Wednesday, October 9, 2013
Art as Judge
Equal justice makes a society humane.
Regret prevents us from living meaningfully.
Beauty is on the inside or nowhere.
The bad guy should pay for his evil deeds.
Happiness at the expense of others is fragile and dangerous.
I've read several novels recently that have pointed a finger at me. You might think that I would find this a bit like wearing a wool sweater in July. Not at all. I enjoyed the experience immensely because the author didn't write about an issue but about characters, fully developed and real, living inside the issues, wrestling with complex moral questions within the context of enthralling stories.
I noticed that in each story the stakes--emotional, psychological, or physical--were high. Squirmy high. Nose-bleed high.
I just finished reading The Light Between Oceans by ML Stedman. A childless couple (2 miscarriages and one stillbirth) live on a rock of an island off the coast of southwestern Australia. The husband keeps the lighthouse. The wife considers a life without children as a great black void. But...a dinghy comes to shore with a wailing infant and a dead man. The dutiful husband is eager to make a report. The wife convinces him to wait, and then to take the child as their own. On their first trip to shore nearly two years later, they discover that the mother is alive. And so the working out of the moral premise begins.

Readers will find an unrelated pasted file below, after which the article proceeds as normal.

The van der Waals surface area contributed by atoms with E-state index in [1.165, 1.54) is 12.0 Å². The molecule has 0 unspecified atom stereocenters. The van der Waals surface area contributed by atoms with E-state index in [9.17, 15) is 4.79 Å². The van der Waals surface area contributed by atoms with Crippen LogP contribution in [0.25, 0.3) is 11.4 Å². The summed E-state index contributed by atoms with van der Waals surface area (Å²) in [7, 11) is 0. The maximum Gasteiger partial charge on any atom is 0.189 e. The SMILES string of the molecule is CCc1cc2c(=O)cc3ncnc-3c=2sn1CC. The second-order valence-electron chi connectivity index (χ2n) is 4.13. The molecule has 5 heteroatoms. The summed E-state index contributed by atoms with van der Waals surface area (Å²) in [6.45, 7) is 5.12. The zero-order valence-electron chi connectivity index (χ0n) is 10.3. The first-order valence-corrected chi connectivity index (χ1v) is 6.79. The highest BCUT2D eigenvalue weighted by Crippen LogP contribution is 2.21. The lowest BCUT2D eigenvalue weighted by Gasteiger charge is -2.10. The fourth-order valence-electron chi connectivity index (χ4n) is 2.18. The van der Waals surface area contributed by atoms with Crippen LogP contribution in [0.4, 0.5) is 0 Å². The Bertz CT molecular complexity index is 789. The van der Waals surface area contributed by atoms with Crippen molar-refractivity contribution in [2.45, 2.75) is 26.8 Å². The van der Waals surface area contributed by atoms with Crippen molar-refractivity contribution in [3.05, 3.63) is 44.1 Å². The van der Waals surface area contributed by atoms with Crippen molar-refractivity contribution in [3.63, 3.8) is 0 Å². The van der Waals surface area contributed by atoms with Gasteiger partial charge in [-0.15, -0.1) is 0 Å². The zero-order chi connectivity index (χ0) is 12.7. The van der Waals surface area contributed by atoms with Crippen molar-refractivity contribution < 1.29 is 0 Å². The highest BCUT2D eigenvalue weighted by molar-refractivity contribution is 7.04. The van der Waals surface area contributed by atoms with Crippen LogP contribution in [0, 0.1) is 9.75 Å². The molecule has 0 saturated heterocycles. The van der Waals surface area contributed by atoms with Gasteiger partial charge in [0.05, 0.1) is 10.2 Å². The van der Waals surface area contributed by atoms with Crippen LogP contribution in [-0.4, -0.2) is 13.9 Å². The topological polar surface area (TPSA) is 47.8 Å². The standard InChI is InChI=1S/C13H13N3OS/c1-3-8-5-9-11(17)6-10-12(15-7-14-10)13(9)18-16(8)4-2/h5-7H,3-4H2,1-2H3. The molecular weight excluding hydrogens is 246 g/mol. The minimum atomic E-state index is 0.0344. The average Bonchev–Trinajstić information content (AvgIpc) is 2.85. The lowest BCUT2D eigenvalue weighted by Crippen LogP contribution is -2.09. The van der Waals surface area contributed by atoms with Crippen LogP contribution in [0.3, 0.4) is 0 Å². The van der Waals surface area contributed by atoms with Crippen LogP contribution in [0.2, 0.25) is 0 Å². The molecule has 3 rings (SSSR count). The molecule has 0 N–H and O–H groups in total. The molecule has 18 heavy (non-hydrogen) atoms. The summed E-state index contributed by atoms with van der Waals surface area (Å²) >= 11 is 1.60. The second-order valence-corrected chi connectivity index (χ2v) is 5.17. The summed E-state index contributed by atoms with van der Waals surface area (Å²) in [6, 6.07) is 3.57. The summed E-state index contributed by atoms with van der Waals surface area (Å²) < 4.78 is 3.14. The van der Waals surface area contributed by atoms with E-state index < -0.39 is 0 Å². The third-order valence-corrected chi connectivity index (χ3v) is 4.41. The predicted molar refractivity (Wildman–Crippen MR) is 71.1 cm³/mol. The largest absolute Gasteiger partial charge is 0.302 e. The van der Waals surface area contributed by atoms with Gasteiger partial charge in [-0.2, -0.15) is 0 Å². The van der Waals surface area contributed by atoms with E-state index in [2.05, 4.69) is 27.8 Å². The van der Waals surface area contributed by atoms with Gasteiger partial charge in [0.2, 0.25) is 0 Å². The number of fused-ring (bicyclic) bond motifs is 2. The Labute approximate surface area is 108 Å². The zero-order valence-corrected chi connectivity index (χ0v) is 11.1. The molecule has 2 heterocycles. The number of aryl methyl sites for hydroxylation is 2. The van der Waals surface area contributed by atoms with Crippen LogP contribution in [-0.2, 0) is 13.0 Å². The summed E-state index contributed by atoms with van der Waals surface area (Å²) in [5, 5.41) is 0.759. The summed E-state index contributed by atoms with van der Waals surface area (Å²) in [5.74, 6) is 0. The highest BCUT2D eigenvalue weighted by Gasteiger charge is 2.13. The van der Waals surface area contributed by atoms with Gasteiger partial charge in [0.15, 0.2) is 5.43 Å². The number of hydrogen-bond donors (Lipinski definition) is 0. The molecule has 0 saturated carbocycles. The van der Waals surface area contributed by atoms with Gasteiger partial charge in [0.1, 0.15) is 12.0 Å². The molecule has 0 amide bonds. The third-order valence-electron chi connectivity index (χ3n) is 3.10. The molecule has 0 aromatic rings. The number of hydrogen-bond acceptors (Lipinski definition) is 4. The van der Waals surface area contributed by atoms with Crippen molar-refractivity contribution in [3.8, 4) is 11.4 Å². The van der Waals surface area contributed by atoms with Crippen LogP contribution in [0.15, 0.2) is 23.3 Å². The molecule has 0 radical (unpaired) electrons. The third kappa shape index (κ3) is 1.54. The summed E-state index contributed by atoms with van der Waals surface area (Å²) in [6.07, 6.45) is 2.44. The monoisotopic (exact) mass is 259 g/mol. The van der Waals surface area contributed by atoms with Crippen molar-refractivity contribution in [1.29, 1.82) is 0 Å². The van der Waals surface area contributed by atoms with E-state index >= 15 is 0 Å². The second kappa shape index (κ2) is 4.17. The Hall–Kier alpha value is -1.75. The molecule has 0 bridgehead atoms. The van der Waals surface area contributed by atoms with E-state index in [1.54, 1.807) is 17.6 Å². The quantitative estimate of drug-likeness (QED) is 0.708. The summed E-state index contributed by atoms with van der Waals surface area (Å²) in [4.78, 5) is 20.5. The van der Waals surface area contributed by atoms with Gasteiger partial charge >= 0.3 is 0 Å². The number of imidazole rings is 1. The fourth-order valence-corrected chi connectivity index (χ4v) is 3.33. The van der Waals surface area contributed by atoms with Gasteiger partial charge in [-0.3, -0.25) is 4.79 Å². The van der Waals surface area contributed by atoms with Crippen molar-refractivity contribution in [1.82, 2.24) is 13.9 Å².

Great story. It made me ask if I was living happily at the expense of others. Not comfortable to ask or answer.
Has art dared to judge you? What questions has art asked that made you squirm? Are you buying this moral presumption thing?